Savings rates are continuing to climb, providing a little light at the end of a long and dark recovery tunnel for UK savers willing to lock up their money for a fixed period of time
Savers across the UK have witnessed the interest rates on their savings accounts plummet in recent years, falling from a high of 7.5 per cent prior to the credit crunch to an all-time low of 1.5 per cent just a few short months ago. However, with fixed rates on the rise, savings rates appear to be on an upward trend.
The low Bank of England Base Rate and the Government’s Funding for Lending scheme resulted in banks and building societies slashing their interest rates.
Although interest rates on instant savings accounts have yet to witness much positive change, interest rates on fixed-rate savings accounts have been steadily on the rise.
The highest yield five-year fixed-rate savings accounts hit a summer slump and fell below three per cent in the summer months, but several new product launches have reversed the trend.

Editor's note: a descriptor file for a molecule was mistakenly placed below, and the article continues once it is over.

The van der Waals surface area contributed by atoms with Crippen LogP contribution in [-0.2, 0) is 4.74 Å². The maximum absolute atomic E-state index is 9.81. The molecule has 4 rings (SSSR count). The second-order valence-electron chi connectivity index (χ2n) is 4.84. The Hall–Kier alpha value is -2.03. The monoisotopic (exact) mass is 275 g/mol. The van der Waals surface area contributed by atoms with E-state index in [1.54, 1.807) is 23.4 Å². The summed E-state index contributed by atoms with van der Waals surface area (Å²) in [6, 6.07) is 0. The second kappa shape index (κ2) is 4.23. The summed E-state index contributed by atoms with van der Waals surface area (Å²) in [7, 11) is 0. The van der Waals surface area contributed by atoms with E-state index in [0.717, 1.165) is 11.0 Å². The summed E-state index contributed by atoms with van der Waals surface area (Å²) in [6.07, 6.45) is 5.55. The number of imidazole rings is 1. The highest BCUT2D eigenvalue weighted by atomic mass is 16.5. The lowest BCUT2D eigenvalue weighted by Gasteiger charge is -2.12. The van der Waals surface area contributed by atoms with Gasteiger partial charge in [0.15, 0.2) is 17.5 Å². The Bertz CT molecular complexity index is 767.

Michelle Slade, a Moneyfacts analyst, said, “In the last few weeks we have seen many institutions either increasing rates on existing savings products or offering new products at increasingly high rates.”
Many analysts believe the best is yet to come, urging savers to wait a little while longer before locking themselves into a fixed-rate account.
According to Kevin Mountford, Moneysupermarket.com’s head of savings, banks and building societies will likely provide accounts with even higher interest rates in future months. “If you can hold on for a little while longer, it might prove worthwhile. We can expect even better rates to trickle through if, as expected, the Bank of England raises interest rates again,” he said.
Mark Carney, governor of the Bank of England, recently announced that the Funding for Lending scheme, which was launched in August 2012 in order to offer banks additional cash for small firms and home loans, will no longer be applied to mortgages in 2018.
The Funding for Lending scheme, or FLS, may have played a large role in revitalizing the property market, but it has negatively hurt savers as well, because banks have been issuing loans on money provided by the scheme, not their deposits. Thus, they were able to cut interest rates to all-time lows.
With this coming to an end, savings rates seem poised to rebound significantly in the coming months.